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They're Young, Gifted and Gigging : Zane Musa, a Name to Remember, Opens New Jazz Talent Series

April 04, 1996|DON HECKMAN | SPECIAL TO THE TIMES

It wasn't the usual jazz club crowd. Nor was it the time of day when one expects to hear the swinging sounds of night music. High noon on a Sunday at most jazz clubs is generally greeted by empty chairs and locked doors.

So when four young players walked on stage at Catalina Bar & Grill before a nearly full-house audience that included families with young children, a few grandparents and a smattering of Generation X-ers, some of whom had probably never seen the inside of a jazz room, there was a feeling that something pretty special was about to take place.

And it was. A group of teenage musicians was getting the rare opportunity to demonstrate their wares on the stage of one of the country's best-known jazz clubs.

Leading the band was Zane Musa, a tall, slender saxophonist, who has barely made it to the outer edge of Generation X. Dapper and self-assured in a nifty, gray double-breasted suit, he is, at 17, not yet old enough to legally drink.

But he is old enough, and good enough, to play with the big guys, a fact that became immediately apparent to the enthusiastic audience.

Musa and his associates--pianist Art Hirahara, bassist Bobby Brennan and drummer Jonathan Chengary, all fellow students at CalArts in Valencia--were performing at Catalina in the kick-off event of the Young Artists Concert Series, which will offer monthly showcase performances by up-and-coming jazz players.

There was nothing underdeveloped about the quartet's program, however. In complexity and technical demand, it was not all that different from what one might hear in an evening performance by a major jazz name: Clifford Brown's "Joy Spring," John Coltrane's "Impressions" and the standard "Cherokee," a piece often used by jazz players to test each other's mettle.

Call it a program with a 9.5 level of difficulty. Call their score a 9.9.

The audience was less concerned with the music's challenges than with its communicativeness. Warm and supportive, they applauded every solo, tapping their feet in rhythm and responding with open, honest exhilaration. Occasionally, in a gesture reflecting the easygoing atmosphere of the event, one of the players' relatives would sneak to the edge of the bandstand for some close-up picture-taking of the performance.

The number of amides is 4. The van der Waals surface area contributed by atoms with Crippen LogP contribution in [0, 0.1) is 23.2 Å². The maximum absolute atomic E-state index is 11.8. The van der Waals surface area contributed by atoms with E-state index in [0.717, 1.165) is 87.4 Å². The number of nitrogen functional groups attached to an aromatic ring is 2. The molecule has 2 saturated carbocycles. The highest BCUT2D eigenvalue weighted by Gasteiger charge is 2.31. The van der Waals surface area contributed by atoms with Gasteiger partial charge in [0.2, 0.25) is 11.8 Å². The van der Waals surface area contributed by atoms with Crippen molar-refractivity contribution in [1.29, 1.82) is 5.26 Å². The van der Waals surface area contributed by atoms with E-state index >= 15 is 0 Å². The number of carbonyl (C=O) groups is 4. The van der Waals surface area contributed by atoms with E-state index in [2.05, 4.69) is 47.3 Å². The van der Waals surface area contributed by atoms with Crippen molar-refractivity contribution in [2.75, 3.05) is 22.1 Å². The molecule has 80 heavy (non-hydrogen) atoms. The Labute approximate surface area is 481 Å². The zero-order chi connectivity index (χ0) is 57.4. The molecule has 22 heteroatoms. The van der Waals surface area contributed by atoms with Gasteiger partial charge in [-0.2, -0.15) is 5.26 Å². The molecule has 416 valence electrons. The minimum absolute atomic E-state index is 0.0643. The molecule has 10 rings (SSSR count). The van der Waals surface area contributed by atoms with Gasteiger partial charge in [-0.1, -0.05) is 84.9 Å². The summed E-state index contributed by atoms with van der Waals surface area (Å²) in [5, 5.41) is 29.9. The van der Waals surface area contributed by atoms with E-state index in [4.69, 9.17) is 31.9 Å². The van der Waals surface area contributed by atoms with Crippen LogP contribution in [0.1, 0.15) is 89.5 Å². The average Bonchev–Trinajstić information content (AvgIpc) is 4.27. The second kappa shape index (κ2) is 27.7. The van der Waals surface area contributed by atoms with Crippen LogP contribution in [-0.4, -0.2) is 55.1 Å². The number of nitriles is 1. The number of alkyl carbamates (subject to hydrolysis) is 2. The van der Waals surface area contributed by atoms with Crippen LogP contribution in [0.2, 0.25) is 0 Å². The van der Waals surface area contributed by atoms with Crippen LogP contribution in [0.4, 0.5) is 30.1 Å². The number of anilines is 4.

The musicians, after a few opening moments of nervousness, soon tapped into the room's good vibes, listening to one another's solos with smiling attentiveness, responding to the applause with ingenuous grins.

Musa soared through everything with startling ease and imagination. Bebop-based, he also has clearly been influenced by Sonny Rollins and John Coltrane, as well as more contemporary saxophonists such as Michael Brecker and Kenny Garrett. But "influenced" only in a rudimentary sense, since Musa's great strength--even at this very early stage in his musical career--is his ability to bring originality and personal vision to almost every note he plays.

Unfortunately, he doesn't get to do it very often--not, at least, in front of a paying audience.

Like many young jazz players from Los Angeles, Musa does most of his performing in classes (he is a scholarship student in CalArts excellent jazz program), jam sessions and while practicing at home.

"This was really our first actual gig together," said the soft-spoken, reticent young man. "Of course we jam a lot, and we play in other bands together. But getting work is a slow thing right now. You have to have the right connections, I guess."

And neither Musa nor the players in his quartet have been around long enough to make the kind of connections that lead to regular employment. (He doesn't have a recording contract).

"I just try to play in as many situations as I can," he said. "It's always good to play with guys who are older and more experienced. If I can't make much money, I can always get more experience, learn new tunes--stuff like that."

Barbara Brighton, who is producing the Young Artists series, is well aware of the problems facing young jazz musicians.

"I first decided to do these programs," she explained, "because I knew that it wasn't happening for young players, for the talented kids in their teens or early 20s. . . . And I also knew that it was incredibly ironic, because there's this tendency for record companies to be looking for younger players."

Her goal with the Young Artists concerts is to create a venue that will not only provide a forum for young players, but that also will make it possible for very young listeners to have an easy entry into the jazz experience.

*

And for the youngsters in Musa's audience, it was very exciting, indeed. Sitting on the edges of their chairs, staring in rapt attention, they seemed mesmerized by the music. At one point, when Musa and Chengary accelerated through a roaring saxophone/drums duet, the kids joined their parents--and everyone else--in spontaneous applause and cheers.

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